“It makes me feel like I’m capable and I can do it. That does make me feel better. At least I’ll be able to sleep at night knowing that, given the right opportunity, I could perform at that level. Now we’ve just got to figure out how to win.’’

Pocono’s 2.5-mile “Tricky Triangle,” has been a particular upside in Almirola’s season. In five of six starts at tracks two-miles or longer, Almirola has only one finish (accident at Daytona in July) outside the top-12. His seventh-place finish at Pocono in June was his first top-15 there.

And it’s the grand possibilities that Almirola expects on the schedule’s “second visits” that excite and provide promise.

“I feel like going back to some of these tracks that we’ll now have notes,’’ Almirola said. “A lot of these tracks all year long we’ve shown up kind of blind. We had no real notebook.

“Now we’re going back to these races where we have a notebook. WE changed these things in practice, we’ll start already with that in our car. We’ll be able to fine-tune on that and make that better.  We’ve learned what not to do. … It’s as much learning what to do as what not to do. It’s just building a foundation and a notebook.’’

Almirola acknowledged that while the expectations are high, so is his learning curve. But the big picture has never looked brighter. His teammate Harvick leads the series with six wins, his teammate Clint Bowyer has two wins and his teammate Kurt Busch is the top-ranked driver without a win. All four SHR cars look poised to make the Playoffs – and for Almirola that will be a big, BIG deal.

“When you look at the teams that are very successful, the big three (Harvick, Busch and Truex) that everyone talks about, they’ve all been working together for three, four, five, six years now,’’ Almirola said. “They’ve got a foundation.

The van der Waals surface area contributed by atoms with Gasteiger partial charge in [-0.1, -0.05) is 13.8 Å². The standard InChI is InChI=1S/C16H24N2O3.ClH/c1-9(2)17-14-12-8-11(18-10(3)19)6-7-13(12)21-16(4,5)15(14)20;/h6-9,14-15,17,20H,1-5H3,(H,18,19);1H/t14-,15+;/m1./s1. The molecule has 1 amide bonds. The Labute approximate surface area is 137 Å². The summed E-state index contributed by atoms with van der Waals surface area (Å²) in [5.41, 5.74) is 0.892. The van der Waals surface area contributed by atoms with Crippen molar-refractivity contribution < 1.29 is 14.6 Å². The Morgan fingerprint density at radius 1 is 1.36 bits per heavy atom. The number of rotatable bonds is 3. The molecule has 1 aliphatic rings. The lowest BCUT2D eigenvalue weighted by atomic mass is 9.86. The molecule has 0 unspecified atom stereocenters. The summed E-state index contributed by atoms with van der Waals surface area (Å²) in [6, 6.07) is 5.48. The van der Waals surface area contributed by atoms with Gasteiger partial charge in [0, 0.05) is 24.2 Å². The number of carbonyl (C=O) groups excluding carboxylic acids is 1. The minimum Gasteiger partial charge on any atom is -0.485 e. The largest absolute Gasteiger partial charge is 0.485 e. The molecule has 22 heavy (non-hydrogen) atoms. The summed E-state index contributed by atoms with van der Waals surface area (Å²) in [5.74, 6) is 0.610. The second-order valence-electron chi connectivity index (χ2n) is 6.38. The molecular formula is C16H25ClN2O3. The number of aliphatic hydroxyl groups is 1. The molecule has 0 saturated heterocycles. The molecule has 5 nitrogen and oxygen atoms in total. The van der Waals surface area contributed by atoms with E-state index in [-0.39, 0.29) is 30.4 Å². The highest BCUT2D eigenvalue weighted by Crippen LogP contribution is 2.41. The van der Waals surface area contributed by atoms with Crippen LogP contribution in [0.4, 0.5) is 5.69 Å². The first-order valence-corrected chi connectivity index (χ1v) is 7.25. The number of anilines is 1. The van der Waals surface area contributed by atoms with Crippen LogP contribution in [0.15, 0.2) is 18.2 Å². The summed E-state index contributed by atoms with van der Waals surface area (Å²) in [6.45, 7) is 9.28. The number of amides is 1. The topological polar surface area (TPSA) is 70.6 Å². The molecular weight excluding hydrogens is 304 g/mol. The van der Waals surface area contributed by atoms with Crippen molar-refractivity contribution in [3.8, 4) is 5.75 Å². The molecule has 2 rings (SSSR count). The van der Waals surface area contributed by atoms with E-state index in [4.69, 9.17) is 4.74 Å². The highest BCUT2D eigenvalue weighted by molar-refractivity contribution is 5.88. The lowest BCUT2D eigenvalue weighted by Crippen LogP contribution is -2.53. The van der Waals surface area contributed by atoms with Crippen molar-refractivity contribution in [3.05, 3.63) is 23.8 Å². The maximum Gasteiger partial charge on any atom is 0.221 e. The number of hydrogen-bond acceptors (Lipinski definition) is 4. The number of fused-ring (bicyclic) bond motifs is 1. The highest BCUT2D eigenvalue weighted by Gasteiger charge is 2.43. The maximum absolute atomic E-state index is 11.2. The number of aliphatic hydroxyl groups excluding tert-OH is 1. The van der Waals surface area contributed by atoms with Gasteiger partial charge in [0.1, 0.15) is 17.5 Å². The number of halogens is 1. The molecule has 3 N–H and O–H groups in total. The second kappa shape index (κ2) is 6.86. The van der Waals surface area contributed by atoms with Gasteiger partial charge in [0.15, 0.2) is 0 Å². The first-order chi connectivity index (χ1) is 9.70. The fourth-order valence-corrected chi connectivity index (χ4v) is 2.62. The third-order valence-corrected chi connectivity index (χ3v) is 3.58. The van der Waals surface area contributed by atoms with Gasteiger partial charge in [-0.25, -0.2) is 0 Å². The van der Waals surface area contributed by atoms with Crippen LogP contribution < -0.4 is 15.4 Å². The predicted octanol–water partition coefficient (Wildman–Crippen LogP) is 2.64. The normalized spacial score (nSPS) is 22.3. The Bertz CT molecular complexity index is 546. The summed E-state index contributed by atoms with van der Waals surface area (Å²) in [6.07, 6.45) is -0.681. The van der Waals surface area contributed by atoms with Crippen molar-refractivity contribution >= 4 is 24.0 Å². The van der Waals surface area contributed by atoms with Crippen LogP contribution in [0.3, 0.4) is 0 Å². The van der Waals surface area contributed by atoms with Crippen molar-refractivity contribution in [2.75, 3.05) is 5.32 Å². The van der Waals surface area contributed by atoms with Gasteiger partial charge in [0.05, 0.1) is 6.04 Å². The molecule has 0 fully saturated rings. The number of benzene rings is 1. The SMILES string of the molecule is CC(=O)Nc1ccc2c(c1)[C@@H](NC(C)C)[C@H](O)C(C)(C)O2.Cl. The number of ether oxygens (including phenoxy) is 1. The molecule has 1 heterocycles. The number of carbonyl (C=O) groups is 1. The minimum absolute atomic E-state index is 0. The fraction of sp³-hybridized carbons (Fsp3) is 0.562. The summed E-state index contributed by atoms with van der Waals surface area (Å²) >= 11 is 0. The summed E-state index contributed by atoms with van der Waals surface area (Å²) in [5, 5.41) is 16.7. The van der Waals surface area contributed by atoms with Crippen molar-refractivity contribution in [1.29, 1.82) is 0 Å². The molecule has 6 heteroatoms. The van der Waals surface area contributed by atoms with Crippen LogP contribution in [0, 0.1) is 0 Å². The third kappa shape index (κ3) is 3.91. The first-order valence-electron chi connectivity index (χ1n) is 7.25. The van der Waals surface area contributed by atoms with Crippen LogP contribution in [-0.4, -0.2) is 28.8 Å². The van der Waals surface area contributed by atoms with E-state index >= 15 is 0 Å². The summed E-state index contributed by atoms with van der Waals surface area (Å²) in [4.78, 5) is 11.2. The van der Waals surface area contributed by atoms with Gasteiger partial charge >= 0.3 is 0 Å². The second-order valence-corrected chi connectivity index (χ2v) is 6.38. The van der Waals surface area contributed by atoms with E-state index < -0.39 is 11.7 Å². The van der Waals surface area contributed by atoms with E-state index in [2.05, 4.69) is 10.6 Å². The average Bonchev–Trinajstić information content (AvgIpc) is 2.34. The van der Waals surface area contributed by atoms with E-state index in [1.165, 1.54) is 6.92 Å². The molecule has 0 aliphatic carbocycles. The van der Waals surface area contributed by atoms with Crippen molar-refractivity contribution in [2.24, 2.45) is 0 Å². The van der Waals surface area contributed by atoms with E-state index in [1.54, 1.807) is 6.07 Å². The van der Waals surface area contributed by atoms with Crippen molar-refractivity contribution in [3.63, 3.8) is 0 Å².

“That’s what has me excited about my relationship with [crew chief] Johnny Klausmeier, my engineers, this whole 10 team, is that we’re young. We’re all a young group of guys all in our early 30s. We’re learning each other, we’re new. And we’re already starting to compete with these guys, 20 races working together.

“I feel like we have so much potential to continue to get better.’’

About Greg Engle 7420 Articles
Greg is a published award winning sportswriter who spent 23 years combined active and active reserve military service, much of that in and around the Special Operations community. Greg is the author of "The Nuts and Bolts of NASCAR: The Definitive Viewers' Guide to Big-Time Stock Car Auto Racing" and has been published in major publications across the country including the Los Angeles Times, the Cleveland Plain Dealer and the Atlanta Journal-Constitution. He was also a contributor to Chicken Soup for the NASCAR Soul, published in 2010, and the Christmas edition in 2016. He wrote as the NASCAR, Formula 1, Auto Reviews and National Veterans Affairs Examiner for and has appeared on Fox News. He holds a BS degree in communications, a Masters degree in psychology and is currently a PhD candidate majoring in psychology. He is currently the weekend Motorsports Editor for Autoweek.